There is a characteristic of the age, and especially of this country, which seems to cast light on present duties. It is the unexampled absence of leaders, of persons so plainly preeminent and far advanced that they constrain us to follow. With some observers, this is taken as a proof that we are mired in the bog of a lawless and irreverent equality. But others see here a promise, that Humanity is mounting to a broad table-land. Now and then, a man among us stands up on the stilts of his conceit or the rolling stone of some new notion, and, keeping his footing midst the multitude for a moment, cries out that he sees the way. But his sect, if he form one, soon leave him, and hurry on. There is a vague and yet profound consciousness that we are thrown, as men have not so much been heretofore, every one upon his own energies ; and yet there is an equally deep and general feeling, that our strength is in united consciences, thoughts, wills, rather than in solitary efforts. The prayer of to-day is not, " Give us a Man, a Great Man, a Prince." He was given eighteen centuries ago; and wonderful is it to see, how on all sides appears a movement, rapidly increasing, to rally the bands, which scepticism had scattered, around Jesus Christ, as the divinely commissioned Head in the kingdom of Heaven on Earth. The prayer which now is swelling in all hearts is : "Give us Men, Great Men, Nations of Prophets and Princes, strong, each in his peculiar way, bound in one by mutual reverence and usefulness, worthy of this Son of God and Son of Man, who called his disciples Friends." In these crowds of authors, pressing forward through all manner of books, pamphlets, and periodicals —in these multitudes of speakers, who, on highways and byways, at the corners of the streets, in conventicles and social circles, are preaching their gospel—still more in the thousands of patient thinkers, who sit watching for the dawn with their fingers on their lips, may be seen, perhaps, the signs of that coming era, when men " shall no longer teach every man his neighbor and every man his brother, saying, know the Lord, but when each shall know him, from the least to the greatest." Chaotic enough are now our impulses, opinions, and strivings; but the hour may be, heaven grant that it is, drawing nigh, when a voice of infinite harmonies shall sound throngh the darkness, " Let there be light."
Meanwhile, we should neither deny nor forget our present freedom and responsibilities. Through the willing souls of his children does the Infinite Father always speak. Alternations of thoughtful silence, with frankest utterance, not in the few, but the many; not in official, professional teachers merely, but in all; not through the pulpit or press alone, but through every avenue of communication, is what we Americans need, have a right to claim from one another, and partially, though under the incumbrance of foolish prejudices, already have. There is no arrogance, while admitting with one breath dulness and inadequacy, with the next to declare boldly, without apology or compromise, such vision or prophecy, reproof or counsel, as may seem timely. This equipoise, between humility and confidence, appears to be the true posture just now for all men. We are all in error; all learning together. It is not a season for claims to infallibility, nor for insipid concessions. The spirit abroad is too earnest. We want not trimmers, paying court at once both to old and new; but sincere men, standing lowly before their God, and erect among their peers, who will say, without either presumption or baseness, without pertinacity or explanations of inconsistency', what seems to them, for the moment, true. This tone of blended reverence and hope the Present will strive to keep. Fortunately, the class is already large of those who are endeavoring to take this difficult position, and the instinctive sympathies and judgments of the best and truest come to their support.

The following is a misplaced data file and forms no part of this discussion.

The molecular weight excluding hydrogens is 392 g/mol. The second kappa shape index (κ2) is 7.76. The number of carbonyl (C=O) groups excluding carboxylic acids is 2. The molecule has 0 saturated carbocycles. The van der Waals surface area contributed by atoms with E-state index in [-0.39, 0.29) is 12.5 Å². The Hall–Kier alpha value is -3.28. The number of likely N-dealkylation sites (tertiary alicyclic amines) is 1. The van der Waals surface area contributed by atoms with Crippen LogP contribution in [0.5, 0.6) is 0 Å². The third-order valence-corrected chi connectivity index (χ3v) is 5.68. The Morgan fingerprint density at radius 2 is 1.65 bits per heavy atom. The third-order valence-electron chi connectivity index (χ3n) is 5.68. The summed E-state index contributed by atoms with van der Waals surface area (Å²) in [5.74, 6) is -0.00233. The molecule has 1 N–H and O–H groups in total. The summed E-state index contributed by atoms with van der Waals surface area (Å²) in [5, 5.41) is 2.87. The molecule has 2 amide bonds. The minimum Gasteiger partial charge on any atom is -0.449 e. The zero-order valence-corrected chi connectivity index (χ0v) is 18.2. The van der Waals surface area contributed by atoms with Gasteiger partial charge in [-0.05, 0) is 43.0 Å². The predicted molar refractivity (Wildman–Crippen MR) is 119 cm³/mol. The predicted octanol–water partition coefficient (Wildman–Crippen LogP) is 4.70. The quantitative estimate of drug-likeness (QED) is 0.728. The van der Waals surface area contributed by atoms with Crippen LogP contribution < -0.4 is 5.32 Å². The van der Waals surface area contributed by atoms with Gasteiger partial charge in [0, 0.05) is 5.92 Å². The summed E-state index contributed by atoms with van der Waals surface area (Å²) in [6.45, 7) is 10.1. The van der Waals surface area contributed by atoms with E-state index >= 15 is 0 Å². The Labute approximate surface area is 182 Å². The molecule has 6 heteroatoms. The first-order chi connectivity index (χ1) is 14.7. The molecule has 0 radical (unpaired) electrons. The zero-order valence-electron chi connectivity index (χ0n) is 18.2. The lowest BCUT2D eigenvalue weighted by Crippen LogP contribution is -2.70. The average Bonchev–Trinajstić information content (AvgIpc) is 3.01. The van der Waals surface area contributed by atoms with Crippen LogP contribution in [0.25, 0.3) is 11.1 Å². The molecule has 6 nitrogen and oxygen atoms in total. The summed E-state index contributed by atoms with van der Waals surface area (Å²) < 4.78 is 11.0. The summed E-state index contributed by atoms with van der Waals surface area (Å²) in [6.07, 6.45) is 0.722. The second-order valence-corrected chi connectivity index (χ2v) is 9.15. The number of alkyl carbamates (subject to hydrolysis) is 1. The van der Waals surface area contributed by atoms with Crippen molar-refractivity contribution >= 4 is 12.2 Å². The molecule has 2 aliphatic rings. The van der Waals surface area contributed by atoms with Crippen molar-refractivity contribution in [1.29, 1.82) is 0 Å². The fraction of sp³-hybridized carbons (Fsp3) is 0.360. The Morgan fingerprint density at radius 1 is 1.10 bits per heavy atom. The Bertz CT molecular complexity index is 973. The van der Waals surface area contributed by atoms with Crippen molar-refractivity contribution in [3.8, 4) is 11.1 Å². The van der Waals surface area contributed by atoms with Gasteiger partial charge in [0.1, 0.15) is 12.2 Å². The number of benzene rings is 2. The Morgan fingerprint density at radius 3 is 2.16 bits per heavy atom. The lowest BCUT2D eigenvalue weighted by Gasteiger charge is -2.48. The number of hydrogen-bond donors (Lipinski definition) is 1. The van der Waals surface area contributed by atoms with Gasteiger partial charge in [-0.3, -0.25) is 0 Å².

Fully to tell, what all vaguely feel in relation to our prevalent piety, knowledge, and social action, without denial of good, still vital, while cutting off and casting aside what is plainly dead, without servility to the established or triumph in novelties which are yet untried, with sympathy for the past, as his relaxing fingers drop the sceptre, while we pay due welcome to the present who succeeds to reign, needs rare combination of conscience and genius. Rash joy, in what is new, is more disgusting than even bigoted fondness for ancient idols. Frivolity is as false as it is insolent, while garrulous tales, of our ancestors' greatness have the charm at least of gratitude. Yet it is tiresome to be made to wear the cast clothes of forefathers, as if this age could yield no working and gala dress; and it paralyses courage to gaze on these armor-suits of buried giants, as if no brave acts could now be done. We have our labors and conquests, our discoveries and adventures, before us; and if we truly honor the past, it will teach us the lesson, " Work while it is day." No one man, no one nation, but only the combined voices of the Race, can give volume and clear articulation to the word of Conservative Reform, which all lips stammer to utter, which all ears long to hear. Therefore, in every sphere, however small, let each declare, that Love is the Law of Liberty, that Faith is for ever a Free Inquirer, that Doubt of enlarging Good is virtual Atheism, and Fear of Progress the unpardonable Sin. So let us attest the truth, that the Heavenly Father recreates his universe and regenerates his children, by causing their perennial Growth.
W. H. C.